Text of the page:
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28 May: Dietrich Fischer-Dieskau Was Born

Dietrich Fischer-Dieskau, greatest singer of the century

Dietrich Fischer-Dieskau © Britta Pedersen

Dietrich Fischer-Dieskau, born on 28 May 1925 in Berlin, is widely considered one of the greatest singers of the century. In fact, the French press dubbed him “Le miracle Fischer-Dieskau,” and Elisabeth Schwarzkopf called him “a born god who has it all.” A musicologist writes, “No singer in our time, or probably any other has managed the range and versatility of repertory achieved by Dietrich Fischer-Dieskau. Opera, Lieder and oratorio in German, Italian or English came alike to him, yet he brought to each a precision and individuality that bespoke his perceptive insights into the idiom at hand.” He was, without doubt, one of the leading singers of his time, an artist distinguished by his full, resonant voice, cultivated taste and powerful intellect. Fischer-Dieskau made hundreds of recordings that set the modern standard for performances of lieder, and pianist Gerald Moore, who accompanied many great artists of the postwar decades, said “he had a flawless sense of rhythm and one of the most remarkable voices in history—honeyed and suavely expressive.” As an eminent critic wrote, “Providence gives to some singers a beautiful voice, to some musical artistry, to some (let us face it) neither, but to Fischer-Dieskau Providence has given both. The result is a miracle, and that is just about all there is to be said about it.”

Robert Schumann: Dichterliebe, Op. 48 (Dietrich Fischer-Dieskau, baritone; Alfred Brendel, piano)

Dietrich Fischer-Dieskau and Gerald Moore, ca. 1965

Dietrich Fischer-Dieskau and Gerald Moore, ca. 1965 © Erich Auerbach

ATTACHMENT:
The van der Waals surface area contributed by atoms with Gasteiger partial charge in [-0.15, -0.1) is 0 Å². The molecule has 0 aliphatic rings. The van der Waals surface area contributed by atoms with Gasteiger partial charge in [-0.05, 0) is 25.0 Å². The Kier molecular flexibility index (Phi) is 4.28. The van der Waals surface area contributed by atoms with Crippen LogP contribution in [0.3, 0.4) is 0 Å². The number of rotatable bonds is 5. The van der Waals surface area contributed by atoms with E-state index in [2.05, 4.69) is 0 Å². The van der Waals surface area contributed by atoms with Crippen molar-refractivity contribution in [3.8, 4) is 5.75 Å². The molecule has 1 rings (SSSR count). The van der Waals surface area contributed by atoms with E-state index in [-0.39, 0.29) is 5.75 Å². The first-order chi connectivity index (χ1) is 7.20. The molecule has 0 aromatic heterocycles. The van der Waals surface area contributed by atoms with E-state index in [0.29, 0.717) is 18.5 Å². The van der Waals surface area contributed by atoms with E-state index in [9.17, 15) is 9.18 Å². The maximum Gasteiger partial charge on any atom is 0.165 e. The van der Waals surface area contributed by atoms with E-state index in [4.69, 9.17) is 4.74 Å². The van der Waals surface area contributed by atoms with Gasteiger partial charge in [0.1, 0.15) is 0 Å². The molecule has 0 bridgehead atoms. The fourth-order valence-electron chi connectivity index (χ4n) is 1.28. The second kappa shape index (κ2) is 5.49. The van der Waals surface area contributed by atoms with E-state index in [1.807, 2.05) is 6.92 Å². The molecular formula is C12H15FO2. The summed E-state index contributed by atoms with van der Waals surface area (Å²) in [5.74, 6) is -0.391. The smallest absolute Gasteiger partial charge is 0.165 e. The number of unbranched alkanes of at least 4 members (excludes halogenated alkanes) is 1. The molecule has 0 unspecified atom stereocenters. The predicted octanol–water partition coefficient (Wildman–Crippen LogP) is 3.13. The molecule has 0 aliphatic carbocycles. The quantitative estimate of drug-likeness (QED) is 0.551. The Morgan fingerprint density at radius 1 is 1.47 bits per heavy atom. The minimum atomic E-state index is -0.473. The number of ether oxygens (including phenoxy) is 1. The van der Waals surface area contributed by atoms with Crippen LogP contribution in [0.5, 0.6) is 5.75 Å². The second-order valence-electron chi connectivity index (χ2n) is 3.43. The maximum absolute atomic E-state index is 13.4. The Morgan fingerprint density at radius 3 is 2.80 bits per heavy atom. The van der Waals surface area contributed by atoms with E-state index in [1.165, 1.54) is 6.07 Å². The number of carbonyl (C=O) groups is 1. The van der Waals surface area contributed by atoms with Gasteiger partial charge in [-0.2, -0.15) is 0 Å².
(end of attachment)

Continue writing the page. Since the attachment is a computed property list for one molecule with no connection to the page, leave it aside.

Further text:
Albert Dietrich Fischer was the youngest of three sons of Albert Fischer, “a classical scholar and secondary school principal with relatively liberal ideas about education reform, and his young second wife, Theodora Klingelhoffer, a school teacher.” In 1934, Albert Fischer added the hyphenated “Dieskau” to the family name, as his mother descended from the Kammerherr von Dieskau, for whom Johann Sebastian Bach wrote the Peasant Cantata. Dietrich was a shy and private child who enjoyed singing at an early age. The family reported that he enjoyed putting on puppet shows in which he voiced all the parts. “Sometimes for an audience of one, singing to his physically and mentally disabled brother Martin.” His father died when he was 12, and after having just finished secondary school and one semester at the Berlin Conservatory, Fischer-Dieskau was drafted into the Wehrmacht during World War II in 1943. Initially he tended horses on the Russian front, and later served in Grenadier Regiment 146 of the 65th Infantry Division south of Bologna in the winter of 1944-45. Fischer-Dieskau learned that his mother had been forced to send his brother to an institution outside Berlin. “Soon,” he wrote, “the Nazis did to Martin what they always did with cases like his; they starved him to death as quickly as possible.”